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While Alteryx provides a wide range of out of the box predictive analytics, savvy users can stretch this boundary using the R Tool for custom analysis. R is a statistical computing language, which powers Alteryx’s built-in predictive analytics. To build your own predictive tool, you can use the R Tool (found in the Developer Toolbox) to author R code.
We have found that even if you have a deep understanding of R, the interface between Alteryx and R comes with its own challenges. To start overcoming these, we have put together a series of blogs, the first one will look at how to configure input for the R Tool.
This post expects familiarity with coding terms like assignment statements, conditional statements, loops, and objects, although not necessarily in the R context. When I reference an R-specific function or object, I will provide a link it to helpful materials for the non-R-programmer.
The R Tool is found in the Developer tab of the Alteryx toolbox. If you add this tool to an existing workflow and double-click it to open the Configuration pane, you will be greeted by a very blank (and for the non-R developer, very daunting) text box. Where do I start?
Fortunately, Alteryx provides some snippets of code that you can add using the “Insert Code”
drop down menu (top left).These snippets will help you input and output data, charts, and error messages.
The R Tool can accept many input datasets. Let’s start with handling a single dataset first. The R Tool numbers the datasets by default, so the first dataset you connect to the tool will be called “#1.” Want to change this? Rename the connector by double-clicking on it. In its Configuration pane, type your choice into the top input text box called “Name.”
The simplest way to input data
1) Drop down “Insert Code”
2) Choose “Read Input: #1”. Note that if you renamed your input, this will say “Read Input:[Whatever I chose as my new label]”.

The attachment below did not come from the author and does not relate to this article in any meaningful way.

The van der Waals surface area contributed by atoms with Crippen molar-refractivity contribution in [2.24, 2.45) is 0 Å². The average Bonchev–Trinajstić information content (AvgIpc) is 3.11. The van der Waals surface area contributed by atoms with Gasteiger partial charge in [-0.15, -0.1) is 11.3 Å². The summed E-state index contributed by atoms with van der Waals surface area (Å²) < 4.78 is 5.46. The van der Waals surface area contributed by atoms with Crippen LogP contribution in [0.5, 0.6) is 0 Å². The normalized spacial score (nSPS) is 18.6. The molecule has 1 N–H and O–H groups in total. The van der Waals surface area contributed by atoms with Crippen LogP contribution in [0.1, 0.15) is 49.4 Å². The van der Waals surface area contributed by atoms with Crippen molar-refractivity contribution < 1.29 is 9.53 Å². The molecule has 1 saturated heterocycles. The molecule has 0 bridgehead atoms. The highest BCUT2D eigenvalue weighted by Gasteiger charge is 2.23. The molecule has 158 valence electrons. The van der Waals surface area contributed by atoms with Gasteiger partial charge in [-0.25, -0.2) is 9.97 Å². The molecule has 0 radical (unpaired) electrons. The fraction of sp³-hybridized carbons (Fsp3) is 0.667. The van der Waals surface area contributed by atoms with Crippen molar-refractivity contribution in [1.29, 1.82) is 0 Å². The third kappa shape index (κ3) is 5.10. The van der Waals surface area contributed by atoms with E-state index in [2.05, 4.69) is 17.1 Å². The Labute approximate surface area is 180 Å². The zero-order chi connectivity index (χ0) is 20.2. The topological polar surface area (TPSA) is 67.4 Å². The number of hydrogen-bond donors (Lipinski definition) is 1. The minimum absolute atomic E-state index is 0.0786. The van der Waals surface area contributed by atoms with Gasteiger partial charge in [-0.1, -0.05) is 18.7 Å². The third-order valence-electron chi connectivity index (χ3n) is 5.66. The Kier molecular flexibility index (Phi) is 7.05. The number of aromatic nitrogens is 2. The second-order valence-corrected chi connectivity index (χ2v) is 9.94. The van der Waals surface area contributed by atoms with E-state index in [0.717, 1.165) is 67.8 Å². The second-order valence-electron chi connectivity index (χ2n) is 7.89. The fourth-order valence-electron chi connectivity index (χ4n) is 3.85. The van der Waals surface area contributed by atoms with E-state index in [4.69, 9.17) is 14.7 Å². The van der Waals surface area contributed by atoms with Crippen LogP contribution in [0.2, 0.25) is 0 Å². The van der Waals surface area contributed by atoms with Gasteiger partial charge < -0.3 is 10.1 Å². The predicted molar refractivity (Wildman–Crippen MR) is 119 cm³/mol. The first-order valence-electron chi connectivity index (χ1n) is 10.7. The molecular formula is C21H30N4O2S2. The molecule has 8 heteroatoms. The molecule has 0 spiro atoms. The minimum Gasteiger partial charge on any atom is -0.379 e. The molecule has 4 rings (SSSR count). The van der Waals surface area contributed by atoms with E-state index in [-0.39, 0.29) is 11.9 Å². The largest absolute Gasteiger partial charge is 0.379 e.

3) Choose “As Data Frame”.
Result? You will get your first line of R code:
This is excellent, except for the fact that it doesn’t actually save your data for later use! To actually make use of the data, you will need to supplement this line with an assignment statement:
Now you have asked the Macro to save My.Dataset is a Data Frame object. In my experience, this is the easiest format of data to use in R, as it is exactly how you see your data in Alteryx – rows and columns. Now, you can use R functions applied to My.Dataset.
What about the other input options?
1) “Read Input: #1”+ “As List”:
Instead of a Data Frame object, now you get a List object. This is just another way of storing and referencing the data. I find it more cumbersome, probably because I use it less frequently. Same issue applies here; you will need to add your assignment statement to save the data.
2) “Read Input: #1” + “As Data Frame: Chunked”:
If you are using large datasets, this provides a while-loop that will input the data in chunks:
#write.Alteryx(a, 2) – a commented out output phrase
If you try running this, it will break! Why? Because the code doesn’t know how many chunks of data you will have. Alteryx has added !is.null(a) as a generic stopping rule. You will need to set up looping logic of your own. The following is an example that tests to see if enough records remain to create a full batch and then stops the process when records run out:
dim.data = dim(data) # Get the dimension of the data
num.rows = dim.data # Get the number of rows
# enough, set a to NULL (this will trigger the end of
The bottom line is that the best way to handle data in R is to use data frames. We can read now Alteryx data into the R Tool in this format.
*Header image of this blog is credited to Alteryx